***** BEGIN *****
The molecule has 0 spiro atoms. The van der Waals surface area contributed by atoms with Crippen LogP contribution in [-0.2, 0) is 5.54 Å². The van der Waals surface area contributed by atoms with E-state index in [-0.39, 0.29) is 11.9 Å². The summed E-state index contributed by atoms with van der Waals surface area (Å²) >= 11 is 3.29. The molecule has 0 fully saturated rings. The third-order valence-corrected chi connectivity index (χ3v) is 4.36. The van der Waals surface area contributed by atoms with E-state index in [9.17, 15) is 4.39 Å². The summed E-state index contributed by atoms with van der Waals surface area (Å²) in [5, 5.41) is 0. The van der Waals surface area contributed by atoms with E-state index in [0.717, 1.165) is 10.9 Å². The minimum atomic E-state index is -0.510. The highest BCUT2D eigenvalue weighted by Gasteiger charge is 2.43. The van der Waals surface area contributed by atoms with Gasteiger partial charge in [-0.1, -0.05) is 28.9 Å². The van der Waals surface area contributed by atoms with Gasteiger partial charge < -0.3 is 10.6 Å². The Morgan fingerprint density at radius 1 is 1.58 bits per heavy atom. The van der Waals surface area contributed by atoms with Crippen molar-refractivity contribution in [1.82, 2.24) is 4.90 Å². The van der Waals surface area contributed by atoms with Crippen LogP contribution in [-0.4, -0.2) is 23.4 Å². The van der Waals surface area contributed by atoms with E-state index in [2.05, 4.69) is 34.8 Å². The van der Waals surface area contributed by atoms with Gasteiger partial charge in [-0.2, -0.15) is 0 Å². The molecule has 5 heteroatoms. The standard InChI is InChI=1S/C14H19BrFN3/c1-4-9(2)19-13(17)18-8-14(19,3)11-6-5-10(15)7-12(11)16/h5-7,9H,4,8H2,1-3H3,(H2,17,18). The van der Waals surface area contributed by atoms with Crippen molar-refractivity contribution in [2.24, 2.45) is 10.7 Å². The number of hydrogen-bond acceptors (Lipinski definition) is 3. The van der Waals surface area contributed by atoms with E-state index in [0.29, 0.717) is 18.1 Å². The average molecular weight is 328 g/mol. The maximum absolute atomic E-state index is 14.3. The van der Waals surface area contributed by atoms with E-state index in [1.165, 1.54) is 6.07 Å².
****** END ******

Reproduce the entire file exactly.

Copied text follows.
The molecule has 0 spiro atoms. The van der Waals surface area contributed by atoms with Crippen LogP contribution in [-0.2, 0) is 5.54 Å². The van der Waals surface area contributed by atoms with E-state index in [-0.39, 0.29) is 11.9 Å². The summed E-state index contributed by atoms with van der Waals surface area (Å²) >= 11 is 3.29. The molecule has 0 fully saturated rings. The third-order valence-corrected chi connectivity index (χ3v) is 4.36. The van der Waals surface area contributed by atoms with E-state index in [9.17, 15) is 4.39 Å². The summed E-state index contributed by atoms with van der Waals surface area (Å²) in [5, 5.41) is 0. The van der Waals surface area contributed by atoms with E-state index in [0.717, 1.165) is 10.9 Å². The minimum atomic E-state index is -0.510. The highest BCUT2D eigenvalue weighted by Gasteiger charge is 2.43. The van der Waals surface area contributed by atoms with Gasteiger partial charge in [-0.1, -0.05) is 28.9 Å². The van der Waals surface area contributed by atoms with Gasteiger partial charge < -0.3 is 10.6 Å². The Morgan fingerprint density at radius 1 is 1.58 bits per heavy atom. The van der Waals surface area contributed by atoms with Crippen molar-refractivity contribution in [1.82, 2.24) is 4.90 Å². The van der Waals surface area contributed by atoms with Crippen LogP contribution in [-0.4, -0.2) is 23.4 Å². The van der Waals surface area contributed by atoms with E-state index in [2.05, 4.69) is 34.8 Å². The van der Waals surface area contributed by atoms with Gasteiger partial charge in [-0.2, -0.15) is 0 Å². The molecule has 5 heteroatoms. The standard InChI is InChI=1S/C14H19BrFN3/c1-4-9(2)19-13(17)18-8-14(19,3)11-6-5-10(15)7-12(11)16/h5-7,9H,4,8H2,1-3H3,(H2,17,18). The van der Waals surface area contributed by atoms with Crippen molar-refractivity contribution in [2.24, 2.45) is 10.7 Å². The number of hydrogen-bond acceptors (Lipinski definition) is 3. The van der Waals surface area contributed by atoms with E-state index in [0.29, 0.717) is 18.1 Å². The average molecular weight is 328 g/mol. The maximum absolute atomic E-state index is 14.3. The van der Waals surface area contributed by atoms with E-state index in [1.165, 1.54) is 6.07 Å².